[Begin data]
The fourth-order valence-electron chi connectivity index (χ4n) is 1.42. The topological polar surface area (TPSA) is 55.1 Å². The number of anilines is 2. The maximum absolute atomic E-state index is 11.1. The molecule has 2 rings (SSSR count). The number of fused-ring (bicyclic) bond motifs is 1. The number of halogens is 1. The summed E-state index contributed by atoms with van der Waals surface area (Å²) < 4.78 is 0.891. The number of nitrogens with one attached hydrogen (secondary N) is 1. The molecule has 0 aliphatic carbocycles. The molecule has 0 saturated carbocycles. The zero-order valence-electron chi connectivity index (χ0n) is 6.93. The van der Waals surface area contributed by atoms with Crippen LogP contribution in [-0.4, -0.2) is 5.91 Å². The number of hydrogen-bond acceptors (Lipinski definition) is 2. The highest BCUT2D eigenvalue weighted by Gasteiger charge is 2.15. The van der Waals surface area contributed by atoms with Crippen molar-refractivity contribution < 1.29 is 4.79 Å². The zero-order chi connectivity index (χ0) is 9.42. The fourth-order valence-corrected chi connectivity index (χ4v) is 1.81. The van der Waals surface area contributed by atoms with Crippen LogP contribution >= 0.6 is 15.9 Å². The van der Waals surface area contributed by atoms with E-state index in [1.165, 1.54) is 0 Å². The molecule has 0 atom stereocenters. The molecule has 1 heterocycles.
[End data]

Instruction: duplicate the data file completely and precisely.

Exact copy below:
The fourth-order valence-electron chi connectivity index (χ4n) is 1.42. The topological polar surface area (TPSA) is 55.1 Å². The number of anilines is 2. The maximum absolute atomic E-state index is 11.1. The molecule has 2 rings (SSSR count). The number of fused-ring (bicyclic) bond motifs is 1. The number of halogens is 1. The summed E-state index contributed by atoms with van der Waals surface area (Å²) < 4.78 is 0.891. The number of nitrogens with one attached hydrogen (secondary N) is 1. The molecule has 0 aliphatic carbocycles. The molecule has 0 saturated carbocycles. The zero-order valence-electron chi connectivity index (χ0n) is 6.93. The van der Waals surface area contributed by atoms with Crippen LogP contribution in [-0.4, -0.2) is 5.91 Å². The number of hydrogen-bond acceptors (Lipinski definition) is 2. The highest BCUT2D eigenvalue weighted by Gasteiger charge is 2.15. The van der Waals surface area contributed by atoms with Crippen molar-refractivity contribution < 1.29 is 4.79 Å². The zero-order chi connectivity index (χ0) is 9.42. The fourth-order valence-corrected chi connectivity index (χ4v) is 1.81. The van der Waals surface area contributed by atoms with Crippen LogP contribution >= 0.6 is 15.9 Å². The van der Waals surface area contributed by atoms with E-state index in [1.165, 1.54) is 0 Å². The molecule has 0 atom stereocenters. The molecule has 1 heterocycles.